The Shoes Make the Man (Or Woman)
The best investment you can make before hiking — or doing any camping for that matter — is hiking shoes. Dropping eighty dollars at REI can prevent blisters, callouses, and general sore feet. If your family is hesitant to buy sturdy shoes, help your more frugal relatives pick out their best shoes for the hike. Middle distance running shoes tend to do okay on trails, and anything with traction is better than something with a slick sole. I always try to carry a couple extra pairs of hiking socks with me when I’m travelling with less experienced campers. At less than ten dollars a pair, these socks can turn mediocre footwear into decent hiking gear. It will be worth the sacrifice of sullying your socks if you can avoid a night spent with family members complaining about blisters.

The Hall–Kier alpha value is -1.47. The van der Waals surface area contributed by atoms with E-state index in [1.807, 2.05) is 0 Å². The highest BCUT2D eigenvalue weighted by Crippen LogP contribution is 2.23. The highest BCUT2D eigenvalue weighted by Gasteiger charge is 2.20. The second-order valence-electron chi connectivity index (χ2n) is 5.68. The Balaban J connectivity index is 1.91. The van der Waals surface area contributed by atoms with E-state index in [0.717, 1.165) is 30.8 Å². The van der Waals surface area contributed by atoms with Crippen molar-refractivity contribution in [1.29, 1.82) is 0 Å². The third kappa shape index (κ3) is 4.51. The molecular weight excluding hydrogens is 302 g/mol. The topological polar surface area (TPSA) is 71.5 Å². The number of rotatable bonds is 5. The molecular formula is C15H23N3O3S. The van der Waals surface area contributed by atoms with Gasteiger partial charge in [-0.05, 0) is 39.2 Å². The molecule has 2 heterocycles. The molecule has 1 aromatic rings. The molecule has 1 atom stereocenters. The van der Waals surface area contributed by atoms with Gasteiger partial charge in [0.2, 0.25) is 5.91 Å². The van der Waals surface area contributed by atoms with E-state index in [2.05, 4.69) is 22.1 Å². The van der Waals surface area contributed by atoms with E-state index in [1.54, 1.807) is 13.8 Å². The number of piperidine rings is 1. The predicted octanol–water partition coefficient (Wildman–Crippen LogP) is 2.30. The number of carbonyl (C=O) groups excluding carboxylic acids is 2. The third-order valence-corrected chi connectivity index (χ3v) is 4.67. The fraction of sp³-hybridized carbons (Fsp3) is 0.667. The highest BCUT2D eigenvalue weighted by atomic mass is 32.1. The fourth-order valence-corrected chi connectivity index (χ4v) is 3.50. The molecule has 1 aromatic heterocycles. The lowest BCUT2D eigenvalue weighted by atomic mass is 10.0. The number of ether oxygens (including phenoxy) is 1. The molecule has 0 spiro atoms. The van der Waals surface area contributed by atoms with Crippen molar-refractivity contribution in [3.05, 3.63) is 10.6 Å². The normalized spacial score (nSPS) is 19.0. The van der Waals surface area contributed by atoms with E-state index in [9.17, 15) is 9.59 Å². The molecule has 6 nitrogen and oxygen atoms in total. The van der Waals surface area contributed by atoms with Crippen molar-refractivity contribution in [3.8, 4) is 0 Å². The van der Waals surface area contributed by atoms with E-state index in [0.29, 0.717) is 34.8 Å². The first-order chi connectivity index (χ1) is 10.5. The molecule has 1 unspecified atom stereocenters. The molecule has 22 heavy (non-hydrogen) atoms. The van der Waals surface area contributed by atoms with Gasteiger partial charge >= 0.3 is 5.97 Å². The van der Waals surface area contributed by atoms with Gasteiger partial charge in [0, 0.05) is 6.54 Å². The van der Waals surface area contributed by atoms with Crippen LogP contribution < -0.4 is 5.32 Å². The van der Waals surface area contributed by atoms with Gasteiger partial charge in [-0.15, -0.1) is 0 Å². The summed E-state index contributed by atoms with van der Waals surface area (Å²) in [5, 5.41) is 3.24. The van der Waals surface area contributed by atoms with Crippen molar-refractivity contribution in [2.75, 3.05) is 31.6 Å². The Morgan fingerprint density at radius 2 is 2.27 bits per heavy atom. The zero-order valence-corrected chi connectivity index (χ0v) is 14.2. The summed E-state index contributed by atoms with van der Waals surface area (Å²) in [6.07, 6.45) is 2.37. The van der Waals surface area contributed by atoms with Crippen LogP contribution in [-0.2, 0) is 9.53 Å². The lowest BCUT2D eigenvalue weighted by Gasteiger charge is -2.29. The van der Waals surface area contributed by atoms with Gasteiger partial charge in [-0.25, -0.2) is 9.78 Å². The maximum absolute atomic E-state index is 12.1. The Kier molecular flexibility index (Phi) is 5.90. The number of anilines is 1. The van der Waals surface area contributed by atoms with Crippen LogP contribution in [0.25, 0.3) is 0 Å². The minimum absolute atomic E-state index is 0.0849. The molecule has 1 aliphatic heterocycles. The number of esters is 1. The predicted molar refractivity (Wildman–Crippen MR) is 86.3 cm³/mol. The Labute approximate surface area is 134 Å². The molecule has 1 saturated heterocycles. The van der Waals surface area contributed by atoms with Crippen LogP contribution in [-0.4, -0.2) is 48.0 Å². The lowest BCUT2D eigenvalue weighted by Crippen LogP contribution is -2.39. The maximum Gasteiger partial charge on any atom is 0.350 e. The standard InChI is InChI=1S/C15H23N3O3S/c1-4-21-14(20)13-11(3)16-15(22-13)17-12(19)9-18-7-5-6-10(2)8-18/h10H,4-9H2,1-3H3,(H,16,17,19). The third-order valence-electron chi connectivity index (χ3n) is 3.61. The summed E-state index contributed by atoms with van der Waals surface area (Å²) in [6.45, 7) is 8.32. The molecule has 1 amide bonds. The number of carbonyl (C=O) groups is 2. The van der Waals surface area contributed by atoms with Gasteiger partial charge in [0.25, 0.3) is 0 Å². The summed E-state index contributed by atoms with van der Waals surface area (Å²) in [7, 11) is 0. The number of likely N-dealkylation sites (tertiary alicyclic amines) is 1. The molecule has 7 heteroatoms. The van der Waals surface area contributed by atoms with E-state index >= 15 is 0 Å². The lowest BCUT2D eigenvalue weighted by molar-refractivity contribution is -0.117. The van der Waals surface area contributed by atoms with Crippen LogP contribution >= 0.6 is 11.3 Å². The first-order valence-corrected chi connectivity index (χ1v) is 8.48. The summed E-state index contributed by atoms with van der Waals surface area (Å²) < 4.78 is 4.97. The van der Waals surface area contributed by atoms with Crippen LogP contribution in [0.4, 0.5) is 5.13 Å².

Get On Their Schedule
Your family’s pace is probably going to annoy you. Your dad is going to stop and look at every tree. Your little sister is going to take an Instagram selfie every thirty seconds. Your out-of-shape older brother is going to need a break every half mile. And they all may want to call it quits early. You might not reach the pristine lake, perfect peak, or idyllic grove of Joshua trees you were looking forward to. Accept it and get on their level. If you miss out on something you were really hoping to see, you can always come back by yourself another time.